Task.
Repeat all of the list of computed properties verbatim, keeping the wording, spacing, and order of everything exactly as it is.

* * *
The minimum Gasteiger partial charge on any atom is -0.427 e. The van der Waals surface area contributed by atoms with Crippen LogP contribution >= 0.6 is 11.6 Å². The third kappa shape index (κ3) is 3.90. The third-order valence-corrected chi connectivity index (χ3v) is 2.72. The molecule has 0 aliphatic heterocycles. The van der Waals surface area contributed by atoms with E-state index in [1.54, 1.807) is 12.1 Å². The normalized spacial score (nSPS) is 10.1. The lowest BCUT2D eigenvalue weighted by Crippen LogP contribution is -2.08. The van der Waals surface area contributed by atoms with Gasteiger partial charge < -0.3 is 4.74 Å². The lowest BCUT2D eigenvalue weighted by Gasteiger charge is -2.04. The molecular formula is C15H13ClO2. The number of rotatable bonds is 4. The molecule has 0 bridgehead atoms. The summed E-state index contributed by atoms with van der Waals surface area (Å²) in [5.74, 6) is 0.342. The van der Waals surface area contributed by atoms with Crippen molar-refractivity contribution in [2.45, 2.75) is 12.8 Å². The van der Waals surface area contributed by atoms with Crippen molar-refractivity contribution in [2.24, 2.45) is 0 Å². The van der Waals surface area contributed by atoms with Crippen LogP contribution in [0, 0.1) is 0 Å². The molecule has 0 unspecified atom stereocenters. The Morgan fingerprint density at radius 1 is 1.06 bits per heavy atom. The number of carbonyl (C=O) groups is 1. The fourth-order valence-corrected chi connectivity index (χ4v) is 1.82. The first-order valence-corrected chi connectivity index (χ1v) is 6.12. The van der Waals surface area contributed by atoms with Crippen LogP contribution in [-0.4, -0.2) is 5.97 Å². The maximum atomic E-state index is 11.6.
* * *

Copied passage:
The minimum Gasteiger partial charge on any atom is -0.427 e. The van der Waals surface area contributed by atoms with Crippen LogP contribution >= 0.6 is 11.6 Å². The third kappa shape index (κ3) is 3.90. The third-order valence-corrected chi connectivity index (χ3v) is 2.72. The molecule has 0 aliphatic heterocycles. The van der Waals surface area contributed by atoms with E-state index in [1.54, 1.807) is 12.1 Å². The normalized spacial score (nSPS) is 10.1. The lowest BCUT2D eigenvalue weighted by Crippen LogP contribution is -2.08. The van der Waals surface area contributed by atoms with Gasteiger partial charge < -0.3 is 4.74 Å². The lowest BCUT2D eigenvalue weighted by Gasteiger charge is -2.04. The molecular formula is C15H13ClO2. The number of rotatable bonds is 4. The molecule has 0 bridgehead atoms. The summed E-state index contributed by atoms with van der Waals surface area (Å²) in [5.74, 6) is 0.342. The van der Waals surface area contributed by atoms with Crippen molar-refractivity contribution in [2.45, 2.75) is 12.8 Å². The van der Waals surface area contributed by atoms with Crippen molar-refractivity contribution in [2.24, 2.45) is 0 Å². The van der Waals surface area contributed by atoms with Crippen LogP contribution in [0, 0.1) is 0 Å². The molecule has 0 unspecified atom stereocenters. The Morgan fingerprint density at radius 1 is 1.06 bits per heavy atom. The number of carbonyl (C=O) groups is 1. The fourth-order valence-corrected chi connectivity index (χ4v) is 1.82. The first-order valence-corrected chi connectivity index (χ1v) is 6.12. The van der Waals surface area contributed by atoms with Crippen LogP contribution in [-0.4, -0.2) is 5.97 Å². The maximum atomic E-state index is 11.6.